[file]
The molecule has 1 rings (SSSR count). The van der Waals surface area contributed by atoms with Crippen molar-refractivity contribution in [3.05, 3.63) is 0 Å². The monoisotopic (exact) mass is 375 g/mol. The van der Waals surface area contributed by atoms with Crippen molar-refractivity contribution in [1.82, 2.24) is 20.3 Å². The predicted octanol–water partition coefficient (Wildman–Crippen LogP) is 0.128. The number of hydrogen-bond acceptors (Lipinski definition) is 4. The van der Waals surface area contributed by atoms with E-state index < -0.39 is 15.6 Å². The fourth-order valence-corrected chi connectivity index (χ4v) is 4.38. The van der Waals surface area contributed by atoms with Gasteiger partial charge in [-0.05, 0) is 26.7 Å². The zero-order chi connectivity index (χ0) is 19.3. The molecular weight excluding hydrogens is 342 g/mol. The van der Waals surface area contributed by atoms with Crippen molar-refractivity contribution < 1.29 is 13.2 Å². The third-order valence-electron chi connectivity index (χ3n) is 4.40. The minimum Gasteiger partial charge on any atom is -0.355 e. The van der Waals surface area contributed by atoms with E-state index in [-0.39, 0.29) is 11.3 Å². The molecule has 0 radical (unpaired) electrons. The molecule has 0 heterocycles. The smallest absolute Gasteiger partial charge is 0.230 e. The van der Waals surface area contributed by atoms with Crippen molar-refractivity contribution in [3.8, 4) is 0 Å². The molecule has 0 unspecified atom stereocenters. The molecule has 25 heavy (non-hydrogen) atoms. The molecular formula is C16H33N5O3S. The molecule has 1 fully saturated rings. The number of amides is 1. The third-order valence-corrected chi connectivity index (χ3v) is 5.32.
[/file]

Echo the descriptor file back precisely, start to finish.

The molecule has 1 rings (SSSR count). The van der Waals surface area contributed by atoms with Crippen molar-refractivity contribution in [3.05, 3.63) is 0 Å². The monoisotopic (exact) mass is 375 g/mol. The van der Waals surface area contributed by atoms with Crippen molar-refractivity contribution in [1.82, 2.24) is 20.3 Å². The predicted octanol–water partition coefficient (Wildman–Crippen LogP) is 0.128. The number of hydrogen-bond acceptors (Lipinski definition) is 4. The van der Waals surface area contributed by atoms with E-state index < -0.39 is 15.6 Å². The fourth-order valence-corrected chi connectivity index (χ4v) is 4.38. The van der Waals surface area contributed by atoms with Gasteiger partial charge in [-0.05, 0) is 26.7 Å². The zero-order chi connectivity index (χ0) is 19.3. The molecular weight excluding hydrogens is 342 g/mol. The van der Waals surface area contributed by atoms with Crippen molar-refractivity contribution < 1.29 is 13.2 Å². The third-order valence-electron chi connectivity index (χ3n) is 4.40. The minimum Gasteiger partial charge on any atom is -0.355 e. The van der Waals surface area contributed by atoms with E-state index in [-0.39, 0.29) is 11.3 Å². The molecule has 0 radical (unpaired) electrons. The molecule has 0 heterocycles. The smallest absolute Gasteiger partial charge is 0.230 e. The van der Waals surface area contributed by atoms with Crippen molar-refractivity contribution in [3.8, 4) is 0 Å². The molecule has 0 unspecified atom stereocenters. The molecule has 25 heavy (non-hydrogen) atoms. The molecular formula is C16H33N5O3S. The molecule has 1 fully saturated rings. The number of amides is 1. The third-order valence-corrected chi connectivity index (χ3v) is 5.32.